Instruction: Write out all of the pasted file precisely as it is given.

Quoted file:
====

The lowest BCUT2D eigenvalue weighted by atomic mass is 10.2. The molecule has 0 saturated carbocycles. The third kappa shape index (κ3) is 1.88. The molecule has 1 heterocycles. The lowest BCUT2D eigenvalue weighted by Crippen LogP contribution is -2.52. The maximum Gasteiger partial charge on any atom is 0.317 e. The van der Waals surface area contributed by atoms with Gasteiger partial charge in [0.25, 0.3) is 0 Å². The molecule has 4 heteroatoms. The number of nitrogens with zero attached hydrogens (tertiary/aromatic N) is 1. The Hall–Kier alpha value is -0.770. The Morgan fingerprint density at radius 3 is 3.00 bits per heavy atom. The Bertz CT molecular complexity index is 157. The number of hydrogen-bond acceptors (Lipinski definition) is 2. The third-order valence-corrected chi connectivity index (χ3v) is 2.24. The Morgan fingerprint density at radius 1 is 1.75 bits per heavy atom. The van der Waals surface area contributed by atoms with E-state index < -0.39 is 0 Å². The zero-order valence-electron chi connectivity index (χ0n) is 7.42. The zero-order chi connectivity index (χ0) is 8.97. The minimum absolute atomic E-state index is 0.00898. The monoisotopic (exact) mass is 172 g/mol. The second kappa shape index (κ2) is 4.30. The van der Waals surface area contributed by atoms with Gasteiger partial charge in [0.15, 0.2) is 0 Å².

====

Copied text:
The lowest BCUT2D eigenvalue weighted by atomic mass is 10.2. The molecule has 0 saturated carbocycles. The third kappa shape index (κ3) is 1.88. The molecule has 1 heterocycles. The lowest BCUT2D eigenvalue weighted by Crippen LogP contribution is -2.52. The maximum Gasteiger partial charge on any atom is 0.317 e. The van der Waals surface area contributed by atoms with Gasteiger partial charge in [0.25, 0.3) is 0 Å². The molecule has 4 heteroatoms. The number of nitrogens with zero attached hydrogens (tertiary/aromatic N) is 1. The Hall–Kier alpha value is -0.770. The Morgan fingerprint density at radius 3 is 3.00 bits per heavy atom. The Bertz CT molecular complexity index is 157. The number of hydrogen-bond acceptors (Lipinski definition) is 2. The third-order valence-corrected chi connectivity index (χ3v) is 2.24. The Morgan fingerprint density at radius 1 is 1.75 bits per heavy atom. The van der Waals surface area contributed by atoms with E-state index < -0.39 is 0 Å². The zero-order valence-electron chi connectivity index (χ0n) is 7.42. The zero-order chi connectivity index (χ0) is 8.97. The minimum absolute atomic E-state index is 0.00898. The monoisotopic (exact) mass is 172 g/mol. The second kappa shape index (κ2) is 4.30. The van der Waals surface area contributed by atoms with Gasteiger partial charge in [0.15, 0.2) is 0 Å².